Published since 22 Feb 2012
While browsing through Ralph Sipper‘s booth at this past weekend’s Los Angeles Antiquarian Book Fair, I came upon an interesting copy of book that at first seemed a little out of place at the fair: John Sanford’s Every Island Fled Away. It’s a 1964 novel that, these days, is typically a $30 – $40 book in collectible condition, and not that much more when signed or inscribed. Usually the booths at the three fairs sponsored by the Antiquarian Booksellers’ Association of America (there’s also a New York show in April and a Boston show in November) are full of the best antiquarian books for sale in the country and the world (read highest quality, and consequently highest priced). Dealers usually trot out their top material, and Ralph’s booth was full of many stunning copies of notable literary first editions. Some of them, like his beautiful copy of William Faulkner’s first novel, Soldiers’ Pay, are genuinely rare in such condition. By comparison, the John Sanford book seemed to be a grade schooler lost at the senior prom.
Published since 12 Dec 2011
I like film souvenir books well enough, but with a few exceptions it’s a little hard to get truly excited about them. De Mille’s 1932 film, based on the play by Wilson Barrett, has a backstory about Charles Laughton as the Emperor Nero. Nero blames the Christians for burning Rome, and decides to put them all to death, as one is occasionally wont to do. There’s also a love story between Frederic March as Rome’s highest-ranking military officer, Marcus Superbus (really? Superbus? Why not “Marcus Gas Guzzling SUV”?) and Elissa Landi as Mercia, a cute Christian chick. You can see where complications might ensue.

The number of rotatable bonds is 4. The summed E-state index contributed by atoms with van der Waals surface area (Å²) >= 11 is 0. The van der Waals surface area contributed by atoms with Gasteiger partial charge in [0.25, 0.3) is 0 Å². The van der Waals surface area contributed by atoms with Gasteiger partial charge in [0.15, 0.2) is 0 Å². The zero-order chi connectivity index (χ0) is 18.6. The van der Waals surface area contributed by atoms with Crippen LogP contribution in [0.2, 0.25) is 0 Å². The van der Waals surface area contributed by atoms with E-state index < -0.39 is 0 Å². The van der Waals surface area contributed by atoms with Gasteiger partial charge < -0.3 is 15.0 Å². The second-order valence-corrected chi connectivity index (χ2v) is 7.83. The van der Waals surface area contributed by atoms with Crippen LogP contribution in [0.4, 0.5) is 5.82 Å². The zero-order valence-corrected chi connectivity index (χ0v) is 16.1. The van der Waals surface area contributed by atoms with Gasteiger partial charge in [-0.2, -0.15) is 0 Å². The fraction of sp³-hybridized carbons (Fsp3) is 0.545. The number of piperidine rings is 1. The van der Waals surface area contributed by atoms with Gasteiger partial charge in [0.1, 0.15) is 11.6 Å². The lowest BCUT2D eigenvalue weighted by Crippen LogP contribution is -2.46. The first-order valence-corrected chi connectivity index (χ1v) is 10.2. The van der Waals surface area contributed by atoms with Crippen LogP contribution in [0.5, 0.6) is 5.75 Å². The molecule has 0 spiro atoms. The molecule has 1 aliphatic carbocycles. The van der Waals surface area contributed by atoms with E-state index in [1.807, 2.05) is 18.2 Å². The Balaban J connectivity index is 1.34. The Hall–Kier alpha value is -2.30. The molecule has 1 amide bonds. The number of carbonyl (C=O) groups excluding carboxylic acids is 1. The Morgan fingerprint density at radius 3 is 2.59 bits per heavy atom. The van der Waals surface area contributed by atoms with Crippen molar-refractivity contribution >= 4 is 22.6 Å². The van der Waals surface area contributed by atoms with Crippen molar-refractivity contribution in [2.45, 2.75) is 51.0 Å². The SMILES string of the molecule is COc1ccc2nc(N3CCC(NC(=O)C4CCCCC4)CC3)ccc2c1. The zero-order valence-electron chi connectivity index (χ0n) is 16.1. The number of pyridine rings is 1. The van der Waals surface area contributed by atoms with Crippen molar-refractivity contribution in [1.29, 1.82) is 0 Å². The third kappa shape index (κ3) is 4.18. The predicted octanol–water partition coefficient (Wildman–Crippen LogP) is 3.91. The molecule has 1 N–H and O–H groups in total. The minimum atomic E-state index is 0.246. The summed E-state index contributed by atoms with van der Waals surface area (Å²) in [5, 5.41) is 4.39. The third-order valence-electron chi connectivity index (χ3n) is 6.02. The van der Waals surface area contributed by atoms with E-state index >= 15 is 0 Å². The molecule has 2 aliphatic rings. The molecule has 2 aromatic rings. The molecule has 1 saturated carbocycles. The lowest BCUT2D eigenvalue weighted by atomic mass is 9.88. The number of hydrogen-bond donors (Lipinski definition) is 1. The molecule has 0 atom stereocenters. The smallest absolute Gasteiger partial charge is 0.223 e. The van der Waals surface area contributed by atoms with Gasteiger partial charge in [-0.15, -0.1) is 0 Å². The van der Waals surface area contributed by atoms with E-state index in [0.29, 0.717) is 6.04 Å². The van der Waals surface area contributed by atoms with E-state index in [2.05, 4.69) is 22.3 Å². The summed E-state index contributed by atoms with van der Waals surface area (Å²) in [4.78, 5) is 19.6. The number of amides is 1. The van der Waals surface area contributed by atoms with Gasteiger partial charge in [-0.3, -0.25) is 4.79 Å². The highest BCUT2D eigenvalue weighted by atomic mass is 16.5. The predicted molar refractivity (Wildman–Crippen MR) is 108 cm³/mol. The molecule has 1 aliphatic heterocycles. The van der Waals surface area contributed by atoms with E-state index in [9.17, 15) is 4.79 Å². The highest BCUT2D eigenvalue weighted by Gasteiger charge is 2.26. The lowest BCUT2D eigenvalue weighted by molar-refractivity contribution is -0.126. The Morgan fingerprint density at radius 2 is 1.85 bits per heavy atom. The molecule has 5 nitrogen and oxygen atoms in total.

Published since 03 Nov 2011
Reference information is indispensable to antiquarian booksellers. Like many traditional booksellers, here at BTC we have many hundreds of bibliographies and reference works that we can quickly consult to help us in identifying and verifying different books, editions, and autographs. But with more and more information available on the Internet, it may seem that there is no longer a need for booksellers to have a large reference library. Nothing could be further from the truth. There is still a great deal of information, necessary to properly cataloging a book, that can only be obtained from print sources.
Published since 11 Oct 2011
It has been said that today’s individual bookseller websites are the modern version of open shops of yesteryear. Certainly our own website was greatly influenced by Serendipity and the original Borders, as I detail in a separate essay. Is this the end of the American bookstore? Nothing like. Just the coincidental closing of two great individual, independent stores through entirely different circumstances. They live on, vigorously, in the memory of all who appreciated them. Owning and operating a bookstore has NEVER been an easy way to make a living. But booksellers are an obstinate and romantic lot. From their corps arise, from time to time, people with enough business sense to actually support their Quixotic dreams. Serendipity and Borders have closed, but independent bookstores like them will always be around.